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Open source speaker project - Part II
Open source speaker project - Part II
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Classic -Amp Friendly- Hi Sensitivity (92db+), Higher Bass Ext (f3 40-45Hz), Cabinet Size 60-80 18 17.82%
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Old 21st January 2019, 07:56 PM   #161
mbrennwa is offline mbrennwa  Switzerland
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Quote:
Originally Posted by forart.eu View Post
@Aatto : Hi there, I'm asking to self-claimed "Open Source" projects' authors to clarify the license choosed for the release.

Please read my last post about @ Open Source Monkey Box to understand better of what I'm talking about.

Thanks.
I am still not clear about the requirement for a license. I see that there are websites saying that "open source" projects must include a license. But what would such license do for us? Why is it important (apart from seemingly semantic arguments pertaining to the term "open source")?
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Old 22nd January 2019, 09:00 AM   #162
forart.eu is offline forart.eu  Italy
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Default [OT] Why Open Source licensing

Quote:
Originally Posted by mbrennwa View Post
I am still not clear about the requirement for a license. I see that there are websites saying that "open source" projects must include a license. But what would such license do for us? Why is it important (apart from seemingly semantic arguments pertaining to the term "open source")?
I know that copyright concepts (and, consequently, the so-called "copyleft") are obscure for "ordinary people", but are essential to protect and spread - that aren't contrasting terms - the most precious thing we have in this information era: knowledge.

Open source is essentially a copyright "hack", which allows author(s) to allow the free diffusion of their works under specific conditions.
This scheme (realized for Creative Commons, but valid for any other open source/content license) is clearer than any words:
Click the image to open in full size.

Open source LEGALLY grants the control over intellectual work(s), allowing author(s) to pre-authorize or pre-deny uses and methods of spreading in an easy way: licenses are indeed already arranged by lawyers, so author(s) have just to choose which one is best suited for the project goal(s).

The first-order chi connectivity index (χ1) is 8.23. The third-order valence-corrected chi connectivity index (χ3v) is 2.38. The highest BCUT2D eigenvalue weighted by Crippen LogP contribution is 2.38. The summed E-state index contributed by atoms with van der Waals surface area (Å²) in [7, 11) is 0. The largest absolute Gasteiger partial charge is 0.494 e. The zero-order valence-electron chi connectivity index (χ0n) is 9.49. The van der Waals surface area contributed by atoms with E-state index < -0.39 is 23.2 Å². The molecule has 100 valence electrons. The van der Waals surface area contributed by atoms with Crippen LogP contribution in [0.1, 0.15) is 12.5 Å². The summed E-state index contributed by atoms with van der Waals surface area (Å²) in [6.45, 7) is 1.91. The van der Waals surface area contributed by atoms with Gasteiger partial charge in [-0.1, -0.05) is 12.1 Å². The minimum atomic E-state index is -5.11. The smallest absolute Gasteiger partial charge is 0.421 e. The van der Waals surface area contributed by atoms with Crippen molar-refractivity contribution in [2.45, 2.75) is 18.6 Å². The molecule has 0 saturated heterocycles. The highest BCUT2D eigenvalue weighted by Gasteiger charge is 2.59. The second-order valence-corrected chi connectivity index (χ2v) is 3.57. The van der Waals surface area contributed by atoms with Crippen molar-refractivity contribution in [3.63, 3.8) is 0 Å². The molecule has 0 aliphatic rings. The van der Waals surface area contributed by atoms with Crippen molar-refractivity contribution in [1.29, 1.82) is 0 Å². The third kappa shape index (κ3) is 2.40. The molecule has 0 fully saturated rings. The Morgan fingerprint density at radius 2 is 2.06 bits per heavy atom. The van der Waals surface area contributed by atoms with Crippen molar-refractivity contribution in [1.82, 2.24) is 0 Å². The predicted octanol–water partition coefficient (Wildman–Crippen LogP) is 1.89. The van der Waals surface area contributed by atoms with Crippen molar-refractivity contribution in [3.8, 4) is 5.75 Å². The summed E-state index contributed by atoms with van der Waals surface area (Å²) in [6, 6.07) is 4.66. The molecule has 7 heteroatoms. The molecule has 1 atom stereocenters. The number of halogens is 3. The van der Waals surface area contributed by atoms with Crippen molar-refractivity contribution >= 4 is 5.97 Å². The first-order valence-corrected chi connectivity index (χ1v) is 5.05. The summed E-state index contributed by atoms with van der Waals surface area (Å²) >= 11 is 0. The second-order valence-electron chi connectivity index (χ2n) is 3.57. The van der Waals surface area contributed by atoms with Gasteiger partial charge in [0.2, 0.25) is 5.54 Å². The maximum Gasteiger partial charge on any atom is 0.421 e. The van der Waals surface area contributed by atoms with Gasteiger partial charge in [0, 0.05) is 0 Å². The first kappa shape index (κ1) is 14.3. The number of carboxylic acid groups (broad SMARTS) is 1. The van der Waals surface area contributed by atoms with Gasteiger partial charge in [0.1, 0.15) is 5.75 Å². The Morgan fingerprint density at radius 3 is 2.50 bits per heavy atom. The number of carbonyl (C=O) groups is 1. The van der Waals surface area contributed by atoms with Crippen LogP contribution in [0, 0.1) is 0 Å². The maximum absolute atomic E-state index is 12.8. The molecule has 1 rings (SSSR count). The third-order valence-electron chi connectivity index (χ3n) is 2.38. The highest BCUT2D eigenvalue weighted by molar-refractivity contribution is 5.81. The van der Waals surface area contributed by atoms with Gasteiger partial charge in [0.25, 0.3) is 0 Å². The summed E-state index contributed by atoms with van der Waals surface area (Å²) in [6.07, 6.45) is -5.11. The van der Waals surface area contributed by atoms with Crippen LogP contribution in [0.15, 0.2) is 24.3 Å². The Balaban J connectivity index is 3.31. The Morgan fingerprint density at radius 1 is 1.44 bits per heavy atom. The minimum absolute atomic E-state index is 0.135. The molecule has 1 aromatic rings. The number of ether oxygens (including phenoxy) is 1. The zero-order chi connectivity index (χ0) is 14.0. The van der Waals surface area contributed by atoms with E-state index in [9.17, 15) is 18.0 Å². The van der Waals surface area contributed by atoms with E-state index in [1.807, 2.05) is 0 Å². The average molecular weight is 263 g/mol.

If you wanna invest half an hour of your spare time productively, I suggest read - free of charge, of course - the 1st chapter of Creative Commons: a user guide book by the italian copyright/left expert (a lawyer) Simone Aliprandi: it's very clear, simple and useful explaination of why and how CC was created.
(If you understand italian language, I also suggest the reading of its book "Copyleft & opencontent. L’altra faccia del copyright" that is freely downloadable here).

Then, last but not least, I wanna quote a few significant sentences from BigCommerce's article about open source:
Quote:
Originally Posted by What is open source, and why is it important?
Open source is a type of licensing agreement that allows users to freely modify a work, use said work in new ways, integrate the work into a larger project or derive a new work based on the original. By removing barriers between innovators, open source promotes a free exchange of ideas within a community to drive creative, scientific and technological advancement.

[...]

Many people believe that creating an open source product means giving that product away for free. While many open source applications are free, developers are entitled to sell their work to the public. However, the license dictates that they are not allowed to copyright or patent the derivative work, or keep any part of its code secret. Therefore, others may create derivative works that perform the same function better, for nothing.

The open source license naturally propagates to all applications that derive from the original. By agreeing to the license, users are also bound to it. Once a piece of software is made open source, all versions of the software will be open source in perpetuity.

[...]

Open source licensing encourages innovation through collaboration.
I hope this (offtopic) post may have helped you dispel the doubts, but feel free to ask me for further clarification.

Last edited by forart.eu; 22nd January 2019 at 09:18 AM.
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Old 22nd January 2019, 10:03 AM   #163
andy19191 is offline andy19191  Europe